|Etienne Mahler |
With the pandemic not just crushing nations’ ambitious development plans and livelihoods of families and individuals but also costing around 1.7 million people’s lives, not a single incident this year comes close to the impact the global health crisis had.
While I was quite happy to move my entire study programme online, leaving me with the joy of waking up just five minutes before any given course, millions of people lost their jobs and economical safety almost in the blink of an eye.
After the first infections appeared nearly everywhere around the globe, many of my Vietnamese friends came to me and tried to reassure me that my birth country, Germany, would go through this pandemic relatively unscathed – comments they based on the country’s well-developed healthcare system and its wealth.
Some left these comments while fearing that their own country could suffer much more, as its health system and general development status were often considered inferior to Germany. However, at the end of 2020, Vietnam has emerged as one of the most successful countries when it comes defeating the pandemic. For this, it is now reaping the benefits.
I have been living in Vietnam for more than six years now and spent my time on studying the language, the culture, the history, and many more things. One thing in history I always wondered about was how Vietnam could win nearly every war against foreign invaders in the past.
The country had been occupied by the Chinese, the French, the Japanese, the American, and so forth – all military powers that used to be quite advanced and superior in technology during the respective periods. However, what they were maybe lacking was this sense of unity and, what I would call, the typical Vietnamese smartness.
These two traits are exemplary for the foundation that led to many of the Vietnamese successes throughout their history as well as during this ongoing health crisis.
Like during the famous battles at Bach Dang River by Ngo Quyen in 938 and Tran Hung Dao in 1288, the Vietnamese simply outsmarted their common foe, the new coronavirus, by taking him on with unity and a healthy portion of national self-assurance – traits that have been hard to find in my home country.
The strategies at the river’s battles and during the current crisis are quite similar. While, of course, we cannot impale a virus with wooden stakes, the idea of stopping the foe at the gates and eradicating him before any serious threat could be posed to the citizens further inland is the bottom line of both approaches.
Equipped with such battle-ready ingenuousness, the entire nation seemed to pull on one string during this year. I have not seen or heard of a single person protesting against the measures the government imposed in Vietnam.
Quite the contrary, people here have been embracing everything related to stopping the pandemic, with countless war-like propaganda images and now-famous pop songs being history’s witnesses that people centuries later will proudly look at, rightly so.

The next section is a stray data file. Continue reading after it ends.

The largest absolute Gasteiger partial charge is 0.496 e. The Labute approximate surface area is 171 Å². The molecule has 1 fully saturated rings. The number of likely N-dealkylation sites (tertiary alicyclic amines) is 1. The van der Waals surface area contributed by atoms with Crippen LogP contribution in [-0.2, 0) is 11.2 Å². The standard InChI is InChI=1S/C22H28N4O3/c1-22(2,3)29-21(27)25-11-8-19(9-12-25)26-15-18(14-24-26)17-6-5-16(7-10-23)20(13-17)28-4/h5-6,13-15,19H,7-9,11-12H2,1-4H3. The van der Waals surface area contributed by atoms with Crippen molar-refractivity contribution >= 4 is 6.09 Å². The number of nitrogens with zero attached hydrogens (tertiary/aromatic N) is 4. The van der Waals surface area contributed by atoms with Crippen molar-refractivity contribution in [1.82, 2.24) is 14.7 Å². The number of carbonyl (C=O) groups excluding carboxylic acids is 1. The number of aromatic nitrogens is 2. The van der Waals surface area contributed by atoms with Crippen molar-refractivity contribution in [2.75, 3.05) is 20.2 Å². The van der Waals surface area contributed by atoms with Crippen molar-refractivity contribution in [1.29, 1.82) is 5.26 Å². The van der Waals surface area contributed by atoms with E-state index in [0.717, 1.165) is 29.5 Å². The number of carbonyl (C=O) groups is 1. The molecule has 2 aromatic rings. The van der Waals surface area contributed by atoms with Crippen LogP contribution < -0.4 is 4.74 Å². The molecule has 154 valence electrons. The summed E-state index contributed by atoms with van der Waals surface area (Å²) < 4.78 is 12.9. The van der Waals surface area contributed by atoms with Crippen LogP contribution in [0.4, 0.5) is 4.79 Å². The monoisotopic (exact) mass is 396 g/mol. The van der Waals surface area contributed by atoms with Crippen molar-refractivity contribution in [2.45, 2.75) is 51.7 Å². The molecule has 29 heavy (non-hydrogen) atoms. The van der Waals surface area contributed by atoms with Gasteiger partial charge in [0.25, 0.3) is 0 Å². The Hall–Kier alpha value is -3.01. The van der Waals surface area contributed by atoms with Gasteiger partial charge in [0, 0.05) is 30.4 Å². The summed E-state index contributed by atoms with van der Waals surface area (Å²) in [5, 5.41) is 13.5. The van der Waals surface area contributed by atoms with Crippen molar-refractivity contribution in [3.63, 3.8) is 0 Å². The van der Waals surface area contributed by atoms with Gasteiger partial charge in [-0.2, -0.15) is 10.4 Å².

Meanwhile, demonstrations against mandatory social distancing, facemasks, and other strategies suggested or imposed by the German government have been going on for months. The sad highlights of these events were some speakers that dared to compare themselves to the closest thing to national heroes we have in Germany.
Among them, the 22-year-old anti-lockdown protester who stood on stage in the central city of Hanover in November and said, “I’m 22 years old, just like Sophie Scholl when she fell victim to National Socialism”, the public outcry became unstoppable.
While there have been many Vietnamese facing the same difficulties that Germans complain about, the former have been standing together during the crisis, with their government leading its people with a consistent and strict approach towards the dangers of the spreading disease.
While German politicians were jumping back and forth between regulations, they knew were right to impose – but possibly not well received by the ever-growing anti-lockdown front – they made the promise that people could still look forward to a few days of cosy Christmas and Happy New Year celebrations.
About two weeks ago this promise began to crumble as most politicians in Germany realised that the growing infection numbers could only be stopped if a lockdown was in place. As a result, five households could meet for Christmas, and gatherings on New Year’s Eve are prohibited, together with any sales of fireworks and the use thereof.
Meanwhile in Vietnam, this year’s New Year’s Eve will be really quite normal. People will be able to go out, drink alcohol, dance, and just have fun together. All of this is possible because the Vietnamese – together with immigrants and expats in the country – stood together when it was necessary.
To be honest, it feels strange to live in some sort of secluded, nearly corona-free enclave, while people in my home country are still coping with the threats to their health and livelihoods. I hope that they will be fine, but I am also a bit shocked about the developments there.
Here in Vietnam, the government led the nation in such an easy-to-follow and transparent way that all measures have been carried out effectively – and happily by those who followed. The reward for this is that we can now celebrate a safe and virus-free New Year’s Eve together. Well deserved, Vietnam.